Ancelotti has ‘really difficult’ decision to make in goal for Madrid ahead of Champions League final

Ancelotti has ‘really difficult’ decision to make in goal for Madrid ahead of Champions League final
Updated 27 May 2024
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Ancelotti has ‘really difficult’ decision to make in goal for Madrid ahead of Champions League final

Ancelotti has ‘really difficult’ decision to make in goal for Madrid ahead of Champions League final
  • Lunin was nursing a fever and was the only Madrid player who didn’t train on Monday as Madrid began its final week of preparations

MADRID: Real Madrid coach Carlo Ancelotti knows he will have a tough decision to make in goal for the Champions League final against Borussia Dortmund on Saturday.
Will he pick Andriy Lunin, who has played in goal nearly the entire season, or Thibaut Courtois, the veteran who has won the Champions League before but has just returned from injury?
“It’s really difficult,” Ancelotti said Monday. “Of course it’s really difficult, because both of them deserve to play this final. Lunin because he did a fantastic season, and Courtois because he is back from his injury and everyone knows the quality of Courtois. It’s a difficult decision but I think I’m going to take into the game this decision, no doubt.”
Lunin was nursing a fever and was the only Madrid player who didn’t train on Monday as Madrid began its final week of preparations. But Ancelotti said the 25-year-old Ukrainian was expected to be available for Saturday’s final in London.
The illness surely doesn’t help Lunin’s chances, though, and many had already expected Ancelotti to go with the more experienced Courtois despite his lack of minutes this season.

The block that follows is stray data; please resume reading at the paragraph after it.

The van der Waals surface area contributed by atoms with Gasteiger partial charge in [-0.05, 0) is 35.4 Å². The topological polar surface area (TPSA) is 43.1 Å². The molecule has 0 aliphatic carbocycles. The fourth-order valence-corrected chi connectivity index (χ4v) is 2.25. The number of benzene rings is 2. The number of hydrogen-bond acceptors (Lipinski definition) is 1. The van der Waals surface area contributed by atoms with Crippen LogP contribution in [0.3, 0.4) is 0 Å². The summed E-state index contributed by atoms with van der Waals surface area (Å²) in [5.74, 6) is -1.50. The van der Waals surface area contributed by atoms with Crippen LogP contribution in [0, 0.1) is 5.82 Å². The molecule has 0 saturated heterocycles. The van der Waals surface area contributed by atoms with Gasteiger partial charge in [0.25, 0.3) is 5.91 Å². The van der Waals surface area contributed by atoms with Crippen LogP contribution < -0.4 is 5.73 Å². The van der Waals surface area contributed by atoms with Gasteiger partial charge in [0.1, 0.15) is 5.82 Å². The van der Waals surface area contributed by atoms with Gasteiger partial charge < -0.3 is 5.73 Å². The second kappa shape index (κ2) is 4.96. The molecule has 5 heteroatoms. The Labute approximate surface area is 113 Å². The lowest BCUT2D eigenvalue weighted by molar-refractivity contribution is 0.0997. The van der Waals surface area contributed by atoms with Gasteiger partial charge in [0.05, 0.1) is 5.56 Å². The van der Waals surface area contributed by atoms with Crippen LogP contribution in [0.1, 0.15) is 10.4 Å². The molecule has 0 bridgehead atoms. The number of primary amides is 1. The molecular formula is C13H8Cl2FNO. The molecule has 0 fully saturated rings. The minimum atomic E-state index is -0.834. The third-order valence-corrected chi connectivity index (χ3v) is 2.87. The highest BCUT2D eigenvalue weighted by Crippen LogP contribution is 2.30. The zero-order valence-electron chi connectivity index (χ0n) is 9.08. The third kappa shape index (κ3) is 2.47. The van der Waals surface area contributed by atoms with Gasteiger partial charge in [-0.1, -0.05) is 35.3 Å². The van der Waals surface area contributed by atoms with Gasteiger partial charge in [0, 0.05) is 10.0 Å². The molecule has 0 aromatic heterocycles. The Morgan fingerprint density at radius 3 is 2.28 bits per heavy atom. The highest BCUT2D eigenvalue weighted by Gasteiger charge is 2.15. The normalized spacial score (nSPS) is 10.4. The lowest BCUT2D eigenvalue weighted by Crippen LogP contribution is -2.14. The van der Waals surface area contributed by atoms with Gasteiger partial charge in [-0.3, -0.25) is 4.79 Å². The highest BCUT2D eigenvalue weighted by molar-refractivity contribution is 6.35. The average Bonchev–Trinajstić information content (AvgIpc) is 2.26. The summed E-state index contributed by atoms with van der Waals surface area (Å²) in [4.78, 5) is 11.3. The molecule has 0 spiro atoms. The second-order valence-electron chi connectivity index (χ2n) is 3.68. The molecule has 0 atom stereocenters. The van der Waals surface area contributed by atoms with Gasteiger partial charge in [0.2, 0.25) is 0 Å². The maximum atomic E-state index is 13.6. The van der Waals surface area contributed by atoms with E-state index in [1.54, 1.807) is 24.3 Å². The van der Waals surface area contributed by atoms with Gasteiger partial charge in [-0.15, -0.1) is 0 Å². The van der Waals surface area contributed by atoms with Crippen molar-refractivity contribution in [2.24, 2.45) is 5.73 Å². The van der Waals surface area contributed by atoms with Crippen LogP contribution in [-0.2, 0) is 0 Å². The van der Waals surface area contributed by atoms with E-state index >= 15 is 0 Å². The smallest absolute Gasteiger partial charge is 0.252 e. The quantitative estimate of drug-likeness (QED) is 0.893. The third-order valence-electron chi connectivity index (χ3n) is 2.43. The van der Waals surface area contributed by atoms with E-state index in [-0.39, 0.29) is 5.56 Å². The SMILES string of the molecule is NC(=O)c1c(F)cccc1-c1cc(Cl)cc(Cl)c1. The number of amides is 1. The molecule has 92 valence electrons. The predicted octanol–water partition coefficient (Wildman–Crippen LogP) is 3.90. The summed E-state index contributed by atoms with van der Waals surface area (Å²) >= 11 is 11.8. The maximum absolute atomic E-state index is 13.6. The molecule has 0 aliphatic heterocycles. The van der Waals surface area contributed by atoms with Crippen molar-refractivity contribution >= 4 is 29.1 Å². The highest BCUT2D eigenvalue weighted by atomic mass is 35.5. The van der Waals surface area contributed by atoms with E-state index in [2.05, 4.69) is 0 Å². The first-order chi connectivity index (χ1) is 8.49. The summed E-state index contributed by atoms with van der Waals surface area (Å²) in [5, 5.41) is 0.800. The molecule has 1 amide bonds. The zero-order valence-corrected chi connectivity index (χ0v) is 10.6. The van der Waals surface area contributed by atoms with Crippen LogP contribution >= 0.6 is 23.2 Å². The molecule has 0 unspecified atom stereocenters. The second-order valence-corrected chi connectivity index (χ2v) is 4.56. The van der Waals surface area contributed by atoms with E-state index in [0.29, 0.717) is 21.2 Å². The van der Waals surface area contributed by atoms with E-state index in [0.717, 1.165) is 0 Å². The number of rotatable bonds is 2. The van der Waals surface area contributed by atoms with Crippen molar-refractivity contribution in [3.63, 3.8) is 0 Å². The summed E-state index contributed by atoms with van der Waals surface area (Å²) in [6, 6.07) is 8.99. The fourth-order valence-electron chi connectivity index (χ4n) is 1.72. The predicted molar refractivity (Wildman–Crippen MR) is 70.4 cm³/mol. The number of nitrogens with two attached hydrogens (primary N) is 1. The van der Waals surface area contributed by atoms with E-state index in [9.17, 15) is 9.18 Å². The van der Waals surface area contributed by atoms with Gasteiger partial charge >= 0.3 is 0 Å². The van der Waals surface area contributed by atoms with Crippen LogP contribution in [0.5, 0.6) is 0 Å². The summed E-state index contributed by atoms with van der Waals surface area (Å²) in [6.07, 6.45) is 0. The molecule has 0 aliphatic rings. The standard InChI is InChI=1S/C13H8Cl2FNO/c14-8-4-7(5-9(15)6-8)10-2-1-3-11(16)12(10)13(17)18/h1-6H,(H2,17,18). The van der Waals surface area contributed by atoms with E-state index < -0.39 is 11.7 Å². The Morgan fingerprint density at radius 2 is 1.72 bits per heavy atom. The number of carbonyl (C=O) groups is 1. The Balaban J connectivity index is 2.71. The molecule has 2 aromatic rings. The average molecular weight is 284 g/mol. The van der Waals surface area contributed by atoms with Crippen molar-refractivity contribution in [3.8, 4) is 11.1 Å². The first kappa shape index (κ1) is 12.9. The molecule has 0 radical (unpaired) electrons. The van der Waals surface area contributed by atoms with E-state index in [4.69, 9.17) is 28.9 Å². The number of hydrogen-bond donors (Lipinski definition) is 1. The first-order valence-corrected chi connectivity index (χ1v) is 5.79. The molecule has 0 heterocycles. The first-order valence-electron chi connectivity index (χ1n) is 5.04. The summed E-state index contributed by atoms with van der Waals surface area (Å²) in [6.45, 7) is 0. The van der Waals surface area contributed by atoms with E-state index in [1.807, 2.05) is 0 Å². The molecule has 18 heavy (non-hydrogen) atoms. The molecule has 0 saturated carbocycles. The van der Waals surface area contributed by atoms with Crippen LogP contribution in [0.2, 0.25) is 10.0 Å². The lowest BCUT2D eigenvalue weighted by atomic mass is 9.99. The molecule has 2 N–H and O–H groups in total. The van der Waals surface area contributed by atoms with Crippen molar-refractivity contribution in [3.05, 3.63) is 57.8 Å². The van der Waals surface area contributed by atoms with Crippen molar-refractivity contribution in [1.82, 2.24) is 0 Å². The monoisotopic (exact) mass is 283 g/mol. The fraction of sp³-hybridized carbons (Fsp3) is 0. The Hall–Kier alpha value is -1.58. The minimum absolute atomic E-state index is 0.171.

Courtois ruptured a left-knee ligament in August, just two days before the start of the season. The 32-year-old Belgian then also ruptured the meniscus in his right knee in March, when he was close to making a comeback.
He was sidelined until the beginning of this month, when he started in a 3-0 win over Cadiz, a victory that secured Madrid’s 36th Spanish league title.
Lunin was back in goal as Madrid beat Bayern Munich in the Champions League semifinals. He had saved two penalties in the decisive shootout win over Manchester City in the quarterfinals.
Lunin had earned the starting position over Kepa Arrizabalaga, the former Chelsea player who is Madrid’s other reserve goalkeeper. Ancelotti said Lunin was the best goalkeeper in the world right now.
Courtois has proven experience in finals, though, having won the 2022 Champions League with Madrid, the FA Cup with Chelsea, the Europa League with Atletico Madrid, and two Copa del Rey titles (one for Madrid, one for Atletico), among several other titles.
“Both deserve to play for various reasons,” Ancelotti said.
Ancelotti joked that he will wait as long as possible to announce the starting goalkeeper because otherwise the debate would be over, and “I like the debate.”